Friday, March 5, 2010

War Over Knowledge

War Over Knowledge[1]
Guadalupe T. Luna

Chicana scholar Teresa Córdova states: “In the struggle to give voice to our experiences, working class people of color encounter multiple mechanisms meant to silence us.”[2] One form of silencing includes institutions threatening educators with lost tenure for “daring” to teach Latinas/os Studies. Comprising a “war over knowledge,” as an example is seen in the present struggle to derail Chicana/o Latino Studies (“CLS”) at Michigan State University.

This recent version of “silencing Latinas/os” initially involved the arbitrary and capricious working and disparate educational conditions for CLS faculty and graduate/undergraduate students. Rather than protect the students however, and through a pattern and practice of heavy hand tactics MSU administrators are employing and re-directing the facts to ultimately eliminate CLS at MSU.

The struggle began after CLS faculty appointed a new director for undergraduate students. Thereafter the director initiated a series of confrontations and polarizing events that alienated many undergraduate and graduate CLS students (both female and male) and faculty members (both female and male). All attempts to meet with the director to resolve the issues were rejected with statements that there was “no problem.”

The “no problem” position however is difficult to reconcile with the director verbally harassing students and faculty members. Students faced threats of retaliation such as in withholding student funding. Attempts of the director to drive senior faculty from their office and students from their study space at CLS also provoked difficult situations. Harassment of both witnessed the director changing the outside door lock to the inner CLS suites; gratuitously charging both male and female students with sexual harassment or sex discrimination; following a pre-arranged bus trip of students and faculty to another state with ensuing harassment and intimidation of the class and its faculty during the outings presentations and dinner. In sum, the whole culture, learning environment and production of knowledge within CLS shifted thereby causing students to flee to libraries and cafeterias and other safe places to study.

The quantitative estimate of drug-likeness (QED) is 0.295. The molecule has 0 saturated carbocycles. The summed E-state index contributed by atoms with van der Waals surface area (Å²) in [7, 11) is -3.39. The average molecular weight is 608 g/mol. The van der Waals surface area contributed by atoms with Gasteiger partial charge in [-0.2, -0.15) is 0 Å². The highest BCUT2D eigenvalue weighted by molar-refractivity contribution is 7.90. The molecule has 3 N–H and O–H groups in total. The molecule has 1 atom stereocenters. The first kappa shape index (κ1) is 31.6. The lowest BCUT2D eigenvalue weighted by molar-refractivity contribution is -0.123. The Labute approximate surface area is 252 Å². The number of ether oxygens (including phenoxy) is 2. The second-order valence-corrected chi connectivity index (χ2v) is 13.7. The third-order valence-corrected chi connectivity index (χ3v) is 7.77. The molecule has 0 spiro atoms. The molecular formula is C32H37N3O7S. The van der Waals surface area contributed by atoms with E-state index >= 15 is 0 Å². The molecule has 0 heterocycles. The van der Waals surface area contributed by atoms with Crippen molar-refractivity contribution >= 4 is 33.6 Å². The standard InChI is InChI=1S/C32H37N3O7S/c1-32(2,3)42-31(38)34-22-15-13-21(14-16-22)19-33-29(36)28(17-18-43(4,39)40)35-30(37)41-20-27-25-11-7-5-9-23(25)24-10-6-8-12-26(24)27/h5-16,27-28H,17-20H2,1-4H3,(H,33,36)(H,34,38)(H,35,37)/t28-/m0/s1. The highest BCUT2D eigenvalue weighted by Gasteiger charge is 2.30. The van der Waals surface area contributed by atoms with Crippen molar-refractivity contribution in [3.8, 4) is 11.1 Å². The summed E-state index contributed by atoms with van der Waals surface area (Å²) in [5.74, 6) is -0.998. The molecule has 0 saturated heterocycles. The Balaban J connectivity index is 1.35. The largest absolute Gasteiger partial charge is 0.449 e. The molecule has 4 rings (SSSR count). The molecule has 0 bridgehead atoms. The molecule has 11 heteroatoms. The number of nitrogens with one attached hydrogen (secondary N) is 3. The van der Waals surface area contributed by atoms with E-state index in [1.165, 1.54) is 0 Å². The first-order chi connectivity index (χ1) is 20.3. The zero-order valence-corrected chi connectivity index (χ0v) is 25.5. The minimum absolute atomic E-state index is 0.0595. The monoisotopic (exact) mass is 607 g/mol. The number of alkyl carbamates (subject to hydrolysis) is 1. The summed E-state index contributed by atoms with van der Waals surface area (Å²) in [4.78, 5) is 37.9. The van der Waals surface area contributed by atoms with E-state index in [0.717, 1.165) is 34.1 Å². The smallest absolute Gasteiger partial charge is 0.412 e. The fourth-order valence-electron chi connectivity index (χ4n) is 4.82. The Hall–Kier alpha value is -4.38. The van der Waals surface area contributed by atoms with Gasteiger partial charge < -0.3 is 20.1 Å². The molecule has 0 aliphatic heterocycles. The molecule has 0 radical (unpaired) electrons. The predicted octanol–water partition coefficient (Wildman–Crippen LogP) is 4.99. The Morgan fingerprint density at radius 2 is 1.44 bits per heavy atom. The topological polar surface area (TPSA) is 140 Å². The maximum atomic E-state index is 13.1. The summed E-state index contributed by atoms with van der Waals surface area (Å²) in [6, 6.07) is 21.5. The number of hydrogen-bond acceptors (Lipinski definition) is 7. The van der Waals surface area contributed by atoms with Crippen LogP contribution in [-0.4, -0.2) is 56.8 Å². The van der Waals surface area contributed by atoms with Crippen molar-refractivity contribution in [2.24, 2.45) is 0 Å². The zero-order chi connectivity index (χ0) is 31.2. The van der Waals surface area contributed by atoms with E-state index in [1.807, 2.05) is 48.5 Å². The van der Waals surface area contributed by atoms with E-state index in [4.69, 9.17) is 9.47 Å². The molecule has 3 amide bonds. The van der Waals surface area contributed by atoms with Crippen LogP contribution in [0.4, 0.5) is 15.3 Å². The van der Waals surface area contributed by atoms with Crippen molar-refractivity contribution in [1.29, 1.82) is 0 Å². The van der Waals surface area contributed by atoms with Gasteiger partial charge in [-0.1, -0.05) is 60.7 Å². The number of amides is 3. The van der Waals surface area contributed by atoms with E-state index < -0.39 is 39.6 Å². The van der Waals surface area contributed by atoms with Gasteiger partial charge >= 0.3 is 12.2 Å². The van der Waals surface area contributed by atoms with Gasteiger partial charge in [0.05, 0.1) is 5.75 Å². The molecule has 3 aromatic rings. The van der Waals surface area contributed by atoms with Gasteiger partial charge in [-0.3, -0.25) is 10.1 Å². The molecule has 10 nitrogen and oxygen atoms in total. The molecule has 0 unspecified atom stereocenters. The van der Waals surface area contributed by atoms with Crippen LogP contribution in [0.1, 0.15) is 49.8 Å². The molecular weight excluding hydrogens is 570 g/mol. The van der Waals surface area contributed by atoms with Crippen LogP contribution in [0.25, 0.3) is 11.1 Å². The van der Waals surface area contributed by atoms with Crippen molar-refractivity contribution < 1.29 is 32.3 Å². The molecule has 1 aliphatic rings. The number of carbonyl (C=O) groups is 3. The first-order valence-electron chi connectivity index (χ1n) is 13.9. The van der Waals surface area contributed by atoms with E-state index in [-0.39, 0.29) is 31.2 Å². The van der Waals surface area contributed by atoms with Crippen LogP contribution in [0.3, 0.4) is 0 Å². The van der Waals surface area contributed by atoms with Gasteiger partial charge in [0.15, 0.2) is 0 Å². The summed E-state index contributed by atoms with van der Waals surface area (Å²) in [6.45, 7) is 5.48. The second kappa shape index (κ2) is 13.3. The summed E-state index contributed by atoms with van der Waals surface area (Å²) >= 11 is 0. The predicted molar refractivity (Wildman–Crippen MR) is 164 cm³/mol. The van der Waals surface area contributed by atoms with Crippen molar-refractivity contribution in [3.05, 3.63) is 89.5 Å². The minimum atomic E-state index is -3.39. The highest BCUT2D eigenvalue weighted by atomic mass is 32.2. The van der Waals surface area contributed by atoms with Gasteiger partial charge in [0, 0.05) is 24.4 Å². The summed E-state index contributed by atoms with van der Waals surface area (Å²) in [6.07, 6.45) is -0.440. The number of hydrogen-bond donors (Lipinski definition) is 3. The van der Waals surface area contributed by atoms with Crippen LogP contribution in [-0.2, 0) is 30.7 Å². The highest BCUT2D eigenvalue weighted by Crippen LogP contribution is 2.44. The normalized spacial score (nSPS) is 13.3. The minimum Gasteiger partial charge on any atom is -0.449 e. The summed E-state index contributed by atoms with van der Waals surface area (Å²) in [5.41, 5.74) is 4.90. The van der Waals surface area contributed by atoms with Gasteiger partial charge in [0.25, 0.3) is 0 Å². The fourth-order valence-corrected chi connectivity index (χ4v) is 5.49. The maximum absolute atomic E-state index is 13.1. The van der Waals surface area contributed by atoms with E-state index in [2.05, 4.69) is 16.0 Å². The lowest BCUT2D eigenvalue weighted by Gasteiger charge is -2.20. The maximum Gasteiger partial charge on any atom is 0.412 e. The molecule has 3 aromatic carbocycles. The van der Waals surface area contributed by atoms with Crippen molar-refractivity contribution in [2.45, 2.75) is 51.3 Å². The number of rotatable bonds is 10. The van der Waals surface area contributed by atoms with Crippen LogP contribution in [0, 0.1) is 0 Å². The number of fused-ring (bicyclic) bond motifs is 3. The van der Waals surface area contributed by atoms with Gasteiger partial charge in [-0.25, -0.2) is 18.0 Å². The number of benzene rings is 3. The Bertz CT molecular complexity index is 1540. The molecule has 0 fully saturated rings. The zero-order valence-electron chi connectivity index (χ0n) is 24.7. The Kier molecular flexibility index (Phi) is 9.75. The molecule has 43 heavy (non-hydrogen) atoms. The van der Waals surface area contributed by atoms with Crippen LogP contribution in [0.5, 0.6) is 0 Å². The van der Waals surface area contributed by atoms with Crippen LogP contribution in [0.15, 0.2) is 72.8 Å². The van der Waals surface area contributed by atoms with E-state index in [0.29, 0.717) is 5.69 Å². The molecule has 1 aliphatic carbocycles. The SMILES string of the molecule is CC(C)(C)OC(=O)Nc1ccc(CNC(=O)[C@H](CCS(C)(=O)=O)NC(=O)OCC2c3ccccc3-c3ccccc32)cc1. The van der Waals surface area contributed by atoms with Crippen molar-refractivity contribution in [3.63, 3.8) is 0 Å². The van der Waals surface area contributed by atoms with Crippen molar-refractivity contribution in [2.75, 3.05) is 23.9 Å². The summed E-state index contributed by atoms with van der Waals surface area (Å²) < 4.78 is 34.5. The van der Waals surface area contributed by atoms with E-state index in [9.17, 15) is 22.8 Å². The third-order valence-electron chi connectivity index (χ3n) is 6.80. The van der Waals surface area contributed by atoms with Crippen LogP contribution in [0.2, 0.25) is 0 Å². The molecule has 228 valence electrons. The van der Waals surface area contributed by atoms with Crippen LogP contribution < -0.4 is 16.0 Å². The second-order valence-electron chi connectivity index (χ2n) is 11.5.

Rather than attempt to resolve the issues the director went outside the program and garnered the “support” of individuals who were neither involved in CLS, nor ever attended faculty meetings. Support for the director followed from individuals who were never locked out of their offices, nor witnessed or experienced any of the above hostile working conditions and educational environment. In one situation a MSU police officer called a student at home stating their protests “had to cease” in violation of administration and due process law.

Following faculty governance procedures the faculty resolved to vote to remove the Director but the Dean instead formed a Task Force. To hear the Dean in her charge which also included the option of removing the Director, go to:

Comprised of graduate and undergraduate students, faculty as well as outsiders who had not attended faculty meetings, and after extensive testimonies from students and faculty the Task Force voted to remove the Director. The Dean however falsely and publicly reversed her earlier position and stated she had not given the Task Force the option of recommending the director’s removal. To the present the administration refuses to follow its own earlier mandate.

The above does not reflect the theoretical praxis that shapes the contours of CLS; nor is this an instance of gendered politics (recall female students and female faculty have all witnessed direct injuries). Neither is this an instance of the war over gendered identity politics (as the director asserts). The bottom line is that gendered identity politics obligate primary facts and evidence. And the primary facts and the Dean’s systemic shifting countervailing edicts reveal a hostile working and educational environment with attendant extra-legal harm to CLS students and faculty.